I watched it, and enjoyed it, but I'm not sure I'm comfortable watching it.
Claire Danes plays Carrie Mathison, a CIA agent with a personal secret that could ruin her career. Carrie receives a message that an American prisoner of war (POW) has been "turned". Damian Lewis plays Sgt. Nicholas Brody, a presumed dead POW that was recently found-- the only known living American POW. Carrie immediately assumes Brody is the American turncoat and secretly has Brody's house bugged and rigged with video cameras. Through the episode new information comes to light that forces the viewer to question what they have seen as things aren't always as they seem as Brody tries to re-assimilate into family life. It's a gripping drama, to say the least.
My problem with it is that I'm not sure I want to support its being made at all. Like I said before, I love Showtime's shows (The Big C and Mental Illness), and this one is no exception-- but should this story be being told now?
After the success of Schindler's List Holocaust movies became popular. Then came Titanic and Saving Private Ryan and Forrest Gump and Pearl Harbor. Only 5 years after September 11 World Trade Center came out.
I didn't see World Trade Center, nor do I want to. I'm not a big Nicholas Cage fan, and I think the powers that be in Hollywood were preying on our nation's still-raw nerves. It was too, too soon. At that point we didn't need perspective, we didn't need to see what it was like to live through that day-- we remembered. It's been 10 years and I still remember the necklace I was wearing (My September 11, 2001). It's not like a generation had passed and our children were wondering what happened, or even several generations where 9/11 would have been a distant memory that people were vaguely curious about, like Titanic. World Trade Center served no purpose other than to make money.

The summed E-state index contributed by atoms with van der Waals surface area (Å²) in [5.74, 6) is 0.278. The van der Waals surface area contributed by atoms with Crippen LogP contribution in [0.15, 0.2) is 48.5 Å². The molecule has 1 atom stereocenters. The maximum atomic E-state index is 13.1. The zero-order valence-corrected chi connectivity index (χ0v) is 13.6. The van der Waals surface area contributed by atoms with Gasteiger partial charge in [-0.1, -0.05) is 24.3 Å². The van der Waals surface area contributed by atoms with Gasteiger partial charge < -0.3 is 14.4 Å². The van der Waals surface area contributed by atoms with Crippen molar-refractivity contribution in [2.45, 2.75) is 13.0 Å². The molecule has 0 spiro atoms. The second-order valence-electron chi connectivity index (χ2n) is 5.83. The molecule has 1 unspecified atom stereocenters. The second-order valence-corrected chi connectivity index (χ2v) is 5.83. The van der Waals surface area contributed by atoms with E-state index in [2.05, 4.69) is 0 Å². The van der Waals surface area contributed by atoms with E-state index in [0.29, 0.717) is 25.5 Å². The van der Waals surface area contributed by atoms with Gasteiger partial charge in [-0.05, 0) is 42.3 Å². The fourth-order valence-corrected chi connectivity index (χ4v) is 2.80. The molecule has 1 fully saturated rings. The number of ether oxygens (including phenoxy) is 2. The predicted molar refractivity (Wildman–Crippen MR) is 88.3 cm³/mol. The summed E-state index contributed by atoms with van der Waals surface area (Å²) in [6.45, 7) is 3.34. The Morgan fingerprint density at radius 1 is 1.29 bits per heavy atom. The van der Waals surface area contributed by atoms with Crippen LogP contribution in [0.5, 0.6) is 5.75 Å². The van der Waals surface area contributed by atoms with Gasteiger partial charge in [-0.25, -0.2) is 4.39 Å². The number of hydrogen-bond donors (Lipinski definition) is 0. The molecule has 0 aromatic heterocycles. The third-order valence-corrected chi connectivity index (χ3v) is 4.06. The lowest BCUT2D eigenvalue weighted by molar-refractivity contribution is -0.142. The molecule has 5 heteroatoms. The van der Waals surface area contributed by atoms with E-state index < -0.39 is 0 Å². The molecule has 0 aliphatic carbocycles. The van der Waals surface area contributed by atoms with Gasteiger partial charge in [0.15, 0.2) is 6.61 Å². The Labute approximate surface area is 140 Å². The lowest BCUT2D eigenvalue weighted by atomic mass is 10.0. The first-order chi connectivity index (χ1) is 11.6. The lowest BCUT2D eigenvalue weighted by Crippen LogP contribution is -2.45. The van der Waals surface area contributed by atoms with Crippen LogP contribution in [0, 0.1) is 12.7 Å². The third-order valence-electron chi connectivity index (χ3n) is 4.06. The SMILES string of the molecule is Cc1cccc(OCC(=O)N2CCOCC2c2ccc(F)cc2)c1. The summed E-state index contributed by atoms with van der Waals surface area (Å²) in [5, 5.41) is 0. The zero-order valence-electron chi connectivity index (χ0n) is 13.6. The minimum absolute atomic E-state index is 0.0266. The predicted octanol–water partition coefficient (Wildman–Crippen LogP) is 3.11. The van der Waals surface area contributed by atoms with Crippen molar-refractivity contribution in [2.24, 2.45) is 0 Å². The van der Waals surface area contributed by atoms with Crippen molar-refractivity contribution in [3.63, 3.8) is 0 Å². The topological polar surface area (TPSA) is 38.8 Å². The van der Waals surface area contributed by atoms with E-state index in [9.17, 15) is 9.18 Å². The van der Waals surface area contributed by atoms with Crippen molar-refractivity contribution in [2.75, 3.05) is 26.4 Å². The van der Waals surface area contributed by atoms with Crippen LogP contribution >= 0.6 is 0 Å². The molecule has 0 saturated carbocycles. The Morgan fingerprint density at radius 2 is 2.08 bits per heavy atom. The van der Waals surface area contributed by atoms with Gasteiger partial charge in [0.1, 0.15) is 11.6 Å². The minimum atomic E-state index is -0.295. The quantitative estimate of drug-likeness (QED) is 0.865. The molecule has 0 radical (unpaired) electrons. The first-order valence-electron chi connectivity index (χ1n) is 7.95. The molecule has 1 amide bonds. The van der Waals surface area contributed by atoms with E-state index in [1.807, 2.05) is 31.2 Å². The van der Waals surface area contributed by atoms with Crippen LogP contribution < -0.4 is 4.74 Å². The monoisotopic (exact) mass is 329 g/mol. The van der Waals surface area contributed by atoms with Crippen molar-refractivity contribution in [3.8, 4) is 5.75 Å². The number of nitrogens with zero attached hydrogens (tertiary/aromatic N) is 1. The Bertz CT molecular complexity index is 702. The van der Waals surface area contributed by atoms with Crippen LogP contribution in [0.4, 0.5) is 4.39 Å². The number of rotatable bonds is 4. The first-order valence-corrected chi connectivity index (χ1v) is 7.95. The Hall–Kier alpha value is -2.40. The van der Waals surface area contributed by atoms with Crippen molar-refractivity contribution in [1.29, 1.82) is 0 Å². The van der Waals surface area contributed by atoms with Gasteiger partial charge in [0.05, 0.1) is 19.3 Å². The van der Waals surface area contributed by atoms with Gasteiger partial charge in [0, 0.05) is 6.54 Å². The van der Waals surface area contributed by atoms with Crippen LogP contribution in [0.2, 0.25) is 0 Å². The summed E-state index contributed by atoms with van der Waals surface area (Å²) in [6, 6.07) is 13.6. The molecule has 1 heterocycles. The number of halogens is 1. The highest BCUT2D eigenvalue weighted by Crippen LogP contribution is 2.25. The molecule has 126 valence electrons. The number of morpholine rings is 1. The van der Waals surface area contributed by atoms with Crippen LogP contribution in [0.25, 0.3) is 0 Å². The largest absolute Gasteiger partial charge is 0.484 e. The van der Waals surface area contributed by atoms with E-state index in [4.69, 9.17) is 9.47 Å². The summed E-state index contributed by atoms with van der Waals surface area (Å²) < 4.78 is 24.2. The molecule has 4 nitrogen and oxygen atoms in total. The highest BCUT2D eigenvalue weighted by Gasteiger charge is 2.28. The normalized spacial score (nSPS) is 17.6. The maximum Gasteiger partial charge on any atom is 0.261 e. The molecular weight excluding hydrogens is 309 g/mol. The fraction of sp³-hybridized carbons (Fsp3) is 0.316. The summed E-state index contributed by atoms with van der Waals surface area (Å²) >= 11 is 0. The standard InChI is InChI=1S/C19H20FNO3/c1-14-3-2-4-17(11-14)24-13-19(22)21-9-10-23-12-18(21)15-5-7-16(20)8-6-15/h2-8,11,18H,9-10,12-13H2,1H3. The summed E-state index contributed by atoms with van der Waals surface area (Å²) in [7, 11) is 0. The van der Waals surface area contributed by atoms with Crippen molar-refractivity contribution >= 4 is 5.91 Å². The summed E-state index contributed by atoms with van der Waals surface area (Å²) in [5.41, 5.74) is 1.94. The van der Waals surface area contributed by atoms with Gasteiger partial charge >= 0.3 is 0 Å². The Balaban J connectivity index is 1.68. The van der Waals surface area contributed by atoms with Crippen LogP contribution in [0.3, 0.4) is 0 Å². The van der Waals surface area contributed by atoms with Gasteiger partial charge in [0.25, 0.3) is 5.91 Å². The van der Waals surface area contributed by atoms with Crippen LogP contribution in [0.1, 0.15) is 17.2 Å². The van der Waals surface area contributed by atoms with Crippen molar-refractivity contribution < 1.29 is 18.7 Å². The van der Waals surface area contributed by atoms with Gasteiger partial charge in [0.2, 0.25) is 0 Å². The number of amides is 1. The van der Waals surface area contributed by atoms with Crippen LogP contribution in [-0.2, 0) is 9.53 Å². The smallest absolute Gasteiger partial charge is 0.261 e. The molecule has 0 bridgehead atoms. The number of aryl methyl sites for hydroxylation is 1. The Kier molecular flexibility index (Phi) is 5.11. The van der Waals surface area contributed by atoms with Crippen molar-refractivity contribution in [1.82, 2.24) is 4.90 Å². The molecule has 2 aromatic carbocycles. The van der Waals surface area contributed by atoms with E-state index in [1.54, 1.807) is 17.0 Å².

So what makes Homeland any different? The angle of a POW returning home after 8 years is interesting (even though Brady's children seem to barely notice), and having him see how things have changed at the house and in his relationship with his wife (who'd recently begun seeing someone else), but Brothers did that.
Come to think of it, so far all of Brody's traumas are those that Tobey Maguire's character suffered in Brothers.
Homeland adds the CIA element, which, while interesting, is so far about the abuses of power committed by Carrie and her mysterious but extremely powerful friend (boss/coworker?) Saul, played by Mandy Patinkin.
It's all hitting a little too close to home.
And if the show succeeds, can we expect more in this vein? The day after the next tragedy are people going to start casting?
It takes the art out of the production, the grace. It's no longer storytelling, it's babbling for money. Writers watching the news and spitting out a story, not taking the time or making the effort to show the audience something unique.
Film is such a powerful medium, but Hollywood is killing it with its greed. Endless sequels and remakes and formulas-- sucking the passion and originality out of everything. Writers are worthless-- who cares what your book was actually about? Yeah, I'm looking at you The Other Boleyn Girl and My Sister's Keeper. Directors are only allowed to follow their heart when they've proven they can make money by following Hollywood's rules, and even then they're on a leash.
And yeah Homeland is good, it plays your emotions like a fiddle: breaking you down, building you up and leaving you wanting more, but does that make it good?
All of this together still leaves me with the question: is it okay to watch Homeland?